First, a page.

He pursed his lips in doubt, looked up at the ceiling, and then turned to me again:

“I suppose that should really be two and two IS four?”

“Search me”, I shrugged. “I’m a translator, not a mathematician.”

As the coppers were going about their business, I saw that she hadn’t yet lined up with the rest, wavy chestnut hair falling around her bare shoulders and down over her chest, perched on a stool at the bar in her short leather mini-skirt. There she was.

Dreadlocks saw me looking at her.

“That’s Roxy. She’s not quite a regular, but she does come here quite often. So pretty you daren’t even look, isn’t she? I’d try it on with her, but I know I don’t have a prayer. Sometimes she leaves with a man, sometimes she leaves alone. You never see her with the same one twice, though. And I’ve never seen her smile. Ever.”

“Roxy, is it? I see. Well, Roxy’s smiling now”, I said as she looked over at us.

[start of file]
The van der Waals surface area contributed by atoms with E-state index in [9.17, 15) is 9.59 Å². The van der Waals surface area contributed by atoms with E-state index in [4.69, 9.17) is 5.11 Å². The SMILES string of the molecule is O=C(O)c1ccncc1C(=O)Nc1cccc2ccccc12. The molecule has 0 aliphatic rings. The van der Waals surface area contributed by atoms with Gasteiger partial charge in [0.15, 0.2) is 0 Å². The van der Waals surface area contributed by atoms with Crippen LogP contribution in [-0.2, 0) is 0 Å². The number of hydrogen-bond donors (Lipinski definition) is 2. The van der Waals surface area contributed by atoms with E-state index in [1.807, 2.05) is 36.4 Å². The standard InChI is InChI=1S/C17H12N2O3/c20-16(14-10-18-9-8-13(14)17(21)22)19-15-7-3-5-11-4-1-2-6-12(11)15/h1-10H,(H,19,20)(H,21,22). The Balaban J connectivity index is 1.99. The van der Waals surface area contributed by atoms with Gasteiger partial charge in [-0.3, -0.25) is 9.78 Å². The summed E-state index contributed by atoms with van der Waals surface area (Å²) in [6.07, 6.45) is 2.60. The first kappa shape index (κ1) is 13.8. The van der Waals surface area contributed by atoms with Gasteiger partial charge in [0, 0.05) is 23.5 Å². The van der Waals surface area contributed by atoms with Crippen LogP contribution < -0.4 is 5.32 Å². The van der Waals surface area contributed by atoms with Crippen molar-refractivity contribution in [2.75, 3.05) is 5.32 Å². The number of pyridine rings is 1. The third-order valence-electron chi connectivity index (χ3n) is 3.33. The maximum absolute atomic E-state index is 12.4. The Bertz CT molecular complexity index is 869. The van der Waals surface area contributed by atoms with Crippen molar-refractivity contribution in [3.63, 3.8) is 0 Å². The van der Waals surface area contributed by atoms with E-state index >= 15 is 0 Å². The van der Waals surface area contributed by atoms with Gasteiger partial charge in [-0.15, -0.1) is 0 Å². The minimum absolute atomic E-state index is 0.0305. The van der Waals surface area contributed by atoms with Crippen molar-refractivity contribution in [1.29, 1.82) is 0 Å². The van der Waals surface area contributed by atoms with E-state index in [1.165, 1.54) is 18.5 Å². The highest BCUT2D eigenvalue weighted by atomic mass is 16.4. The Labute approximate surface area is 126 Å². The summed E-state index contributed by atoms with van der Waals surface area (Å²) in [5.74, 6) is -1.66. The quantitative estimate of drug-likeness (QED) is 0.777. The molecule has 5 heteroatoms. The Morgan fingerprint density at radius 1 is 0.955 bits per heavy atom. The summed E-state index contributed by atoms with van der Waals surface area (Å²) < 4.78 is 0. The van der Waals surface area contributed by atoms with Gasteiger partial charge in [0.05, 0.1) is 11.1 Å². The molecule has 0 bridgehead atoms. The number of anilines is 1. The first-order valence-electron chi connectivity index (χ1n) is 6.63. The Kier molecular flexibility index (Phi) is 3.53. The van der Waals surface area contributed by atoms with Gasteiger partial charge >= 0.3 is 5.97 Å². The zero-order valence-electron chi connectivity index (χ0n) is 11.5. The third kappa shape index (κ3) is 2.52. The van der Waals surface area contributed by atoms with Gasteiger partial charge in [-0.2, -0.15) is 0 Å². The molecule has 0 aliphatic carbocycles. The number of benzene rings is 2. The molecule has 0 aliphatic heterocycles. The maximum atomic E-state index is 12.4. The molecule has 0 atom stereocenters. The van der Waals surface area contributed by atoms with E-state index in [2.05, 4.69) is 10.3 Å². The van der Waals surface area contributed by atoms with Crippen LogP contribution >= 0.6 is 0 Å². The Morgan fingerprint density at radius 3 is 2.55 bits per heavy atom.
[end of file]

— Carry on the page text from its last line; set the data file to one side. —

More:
“That’s different. That’s her Foxy Roxy Smile. Her eyes never smile, I mean. There’s a terrible sadness about her somehow.”

As we looked at her, she raised her shapely bottom unnecessarily high over the stool, stretched out those long legs, and sauntered over to us fully erect like she was on a catwalk.

“Did you see that?” whispered Dreadlocks. “She got off that stool like she’d just s***ged it. She’s always doing that kind of thing.”

I turned to him.

“How’s that done?”

“I dunno, it’s the way she moves. She kind of stands up over the stool, and …”

“No, I don’t mean her, I mean you. How do you do that asterisk thing?”

“Oh, that. It’s just something I do to be in compliance with Rule 1 here, that’s all.”

“Doh”, I thought, yet again. “Who’s in charge of this tale anyway?”